Extraordinary Employee Incentives Still in Play in Today's Labor Market
While some segments of the U.S. labor force have started to eliminate positions amid labor market and economic instability, a recent survey indicates competition for top talent is still fierce as 80% of companies are taking steps to make hiring easier. According to a new study from The Harris Poll commissioned by Express Employment Professionals:
- Four in five U.S. hiring decision-makers (80%) say their company is taking steps to make hiring easier – including offering higher starting salaries (33%) and hiring bonuses (29%).
- More than a quarter (27%) report they are offering remote work and/or offering better benefits (e.g., more paid time off, flexible hours, etc.).
- Around 1 in 5 (21%) say their company is expanding the geographic areas where they advertise open positions (e.g., other cities, states, etc.), offering more internships (19%), and/or reducing qualification criteria for open jobs (19%).
- Nearly three in four (71%) of businesses reported they have modified benefits in the hopes of retaining current employees or attracting new ones.
- Three in 10 (32%) say they have increased the amount of paid time off offered to employees, increased the amount of sick leave offered (31%), and/or offered additional healthcare incentives, such as a gym membership or mental health resources (28%).
However, despite the strides companies are making to compensate workers, delivering on all employees’ compensation expectations can be complicated.
Roughly 71% of U.S. hiring decision-makers say it is impossible for them to offer all of the benefits that employees want now – a sentiment that has held steady since 2021 (69% both in the first and second half of 2021).
In line with these sentiments, approximately 3 in 10 (31%) say their company has experienced an increase in employee turnover so far this year resulting from better pay/benefits being offered elsewhere. Twenty-six percent of employers reported better perks being offered elsewhere as a contributing factor to higher turnover (e.g., summer Fridays and unlimited vacation days).
Companies reported that their lack of competitive pay (16%) and/or benefits (16%) are among the biggest hiring challenges they will face over the next year.
In Florida, Express franchise owner Mike Brady said the only employee incentive he’s noticed decrease is hiring bonuses. “This is the only small change I have seen in our market,” he said. “Despite that, there are still many jobs out there to choose from for job seekers and those ready to make a change. It’s still a job-seekers’ market!”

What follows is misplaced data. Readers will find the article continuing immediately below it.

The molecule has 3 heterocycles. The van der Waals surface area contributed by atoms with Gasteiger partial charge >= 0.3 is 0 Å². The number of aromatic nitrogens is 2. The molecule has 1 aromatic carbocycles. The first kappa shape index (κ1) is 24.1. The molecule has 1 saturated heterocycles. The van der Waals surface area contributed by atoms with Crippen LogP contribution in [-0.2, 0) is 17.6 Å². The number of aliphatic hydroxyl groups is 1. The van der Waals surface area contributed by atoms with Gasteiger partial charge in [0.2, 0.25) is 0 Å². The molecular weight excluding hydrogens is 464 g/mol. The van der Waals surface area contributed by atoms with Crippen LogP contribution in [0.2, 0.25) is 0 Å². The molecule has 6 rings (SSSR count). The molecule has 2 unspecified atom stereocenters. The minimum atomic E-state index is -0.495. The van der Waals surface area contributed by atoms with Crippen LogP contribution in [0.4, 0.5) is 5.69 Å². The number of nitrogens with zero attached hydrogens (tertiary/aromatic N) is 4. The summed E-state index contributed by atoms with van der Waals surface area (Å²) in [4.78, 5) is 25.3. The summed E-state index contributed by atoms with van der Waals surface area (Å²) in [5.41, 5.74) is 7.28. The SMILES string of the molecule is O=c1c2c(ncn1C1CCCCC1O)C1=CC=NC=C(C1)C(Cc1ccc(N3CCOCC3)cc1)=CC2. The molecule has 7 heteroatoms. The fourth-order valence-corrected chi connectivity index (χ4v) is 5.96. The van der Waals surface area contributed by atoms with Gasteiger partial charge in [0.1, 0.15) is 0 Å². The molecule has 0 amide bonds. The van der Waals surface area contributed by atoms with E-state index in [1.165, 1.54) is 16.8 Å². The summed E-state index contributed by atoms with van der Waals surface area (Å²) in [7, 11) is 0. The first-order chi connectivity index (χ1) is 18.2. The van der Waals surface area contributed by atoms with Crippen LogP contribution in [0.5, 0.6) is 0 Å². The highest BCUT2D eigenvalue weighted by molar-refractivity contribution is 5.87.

A majority of candidates accept positions because of pay or incentives, which is why companies are keeping pay rates at historic highs along with other benefit offerings, said Georgia Express franchise owner John Culpepper. “Recession is inevitable, but unlike previous ones, a low labor force participation rate, low unemployment, and the rising cost of goods have left job openings extraordinarily high. Companies must differentiate themselves and attract talent by using compensation incentives.”
Company culture’s role in recruiting and retention
With the high demand for wage increases and other perks, companies are struggling to keep up with costs and are starting to evaluate the quality of some hires.
“I have had several business owners who tell me they do not want to pay more for less qualified talent, work ethic, and experience,” Brady said.
Beyond pay scale, Culpepper contends, a healthy company culture and community reputation are what attracts workers and makes them stay. “Strong ‘employee-first’ companies have been shown to withstand the challenges of today’s market,” he said. “These companies find that they do not have to increase pay and benefits to attract and retain. While this sounds simple, it’s not. It has to be genuine and from the C-suite down.”
Labor market predictions
Looking 6 months down the road, neither Culpepper and Brady anticipate much shift in the tight labor market.
“I’m concerned about the escalating costs from inflation and the need for workers to make more to keep up,” said Brady. “The rising costs will cause businesses to hit a breaking point. What the impact will be as a result is a guessing game.”
Culpepper said that if market conditions shift to a recession with slower business demand, the outcome will force a change in employee tenure. “Employees are currently treating our market like a buffet, opting to go to and from companies at their leisure because they know it will always be there,” he said.
“Once access is limited, employees will pile more on their plate – stay longer – for fear of depletion. This does not change who the employee is or their work ethic; it just forces commitment. Great companies with employee-focused cultures are ‘reservation only’ exclusive dining, attracting the most favorable ‘taste buds.’”
Investing in quality employees who bring value to the table is imperative to the success of any company, said Express Employment International CEO Bill Stoller. “Not all businesses can offer everything job seekers desire for employment, but often, reasonable pay and benefits coupled with a healthy work environment will attract the right workers at the right time.”
The survey was conducted online within the U.S. by The Harris Poll on behalf of Express Employment Professionals between May 3 and May 23, 2022, among 1,003 U.S. hiring decision-makers (defined as adults ages 18+ in the U.S. who are employed full-time or self-employed, work at companies with more than one employee, and have full/significant involvement in hiring decisions at their company). Data were weighted where necessary by company size to bring them into line with their actual proportions in the population.
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